35 Lesa Rae Vartanian, "Revisiting the Imaginary Audience and Personal Fable Constructs of Adolescent Egocentrism: A Conceptual Review," Adolescence 35, no. 140 (2000): 639–661.

36 Kristine M. Kelly, Warren H. Jones, and Jeffrey M. Adams, “Using the Imaginary Audience Scale as a Measure of Social Anxiety in Young Adults,” Educational and Psychological Measurement 62, no. 5 (October 2002): 896–914, https://doi.org/10.1177/001316402236884.

37 Sarvada Chandra Tiwari, “Loneliness: A Disease?,” Indian Journal of Psychiatry 55, no. 4 (2013): 320–322, https://doi.org/10.4103/0019-5545.120536.

38 Dustin Albert, Jason Chein, and Laurence Steinberg, "The Teenage Brain: Peer Influences on Adolescent Decision Making," Current Directions in Psychological Science 22, no. 2 (2013): 114–120, https://doi.org/10.1177/0963721412471347.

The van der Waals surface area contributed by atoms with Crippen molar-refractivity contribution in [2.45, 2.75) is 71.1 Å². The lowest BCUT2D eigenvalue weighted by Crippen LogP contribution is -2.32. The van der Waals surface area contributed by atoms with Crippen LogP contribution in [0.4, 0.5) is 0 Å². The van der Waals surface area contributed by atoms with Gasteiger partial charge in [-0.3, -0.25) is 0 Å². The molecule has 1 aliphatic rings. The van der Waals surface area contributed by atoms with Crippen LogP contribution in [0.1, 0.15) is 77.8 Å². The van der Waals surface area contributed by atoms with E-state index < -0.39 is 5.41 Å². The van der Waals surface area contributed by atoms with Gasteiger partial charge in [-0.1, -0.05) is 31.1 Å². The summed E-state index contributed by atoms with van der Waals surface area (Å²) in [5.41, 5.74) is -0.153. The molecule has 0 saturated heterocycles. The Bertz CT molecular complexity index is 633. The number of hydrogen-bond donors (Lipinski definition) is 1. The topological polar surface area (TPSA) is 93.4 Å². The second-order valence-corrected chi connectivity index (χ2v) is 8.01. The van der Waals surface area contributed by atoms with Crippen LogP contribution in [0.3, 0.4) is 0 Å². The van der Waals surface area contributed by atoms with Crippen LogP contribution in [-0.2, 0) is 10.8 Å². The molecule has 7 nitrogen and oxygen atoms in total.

39 Leah H. Somerville, “Special Issue on the Teenage Brain: Sensitivity to Social Evaluation,” Current Directions in Psychological Science 22, no. 2: 121-127, https://doi.org/10.1177/0963721413476512.

40 Ethan Kross, Marc G. Berman, Walter Mischel, Edward E. Smith, and Tor D. Wager, "Social Rejection Shares Somatosensory Representations with Physical Pain," Proceedings of the National Academy of Sciences 108, no. 15 (2011): 6270–6275, https://www.jstor.org/stable/41126642.

41 Silje Hartberg and Kristinn Hegna, "Listen to Me," Youth Survey in Stavanger (2013).

42 Janne Vanhalst, Bart Soenens, Koen Luyckx, Stijn Van Petegem, Molly S. Weeks, and Steven R. Asher, “Why Do the Lonely Stay Lonely? Chronically Lonely Adolescents’ Attributions and Emotions in Situations of Social Inclusion and Exclusion,” Journal of Personality & Social Psychology 109, no. 5 (2015): 932–948, https://doi.org/10.1037/pspp0000051.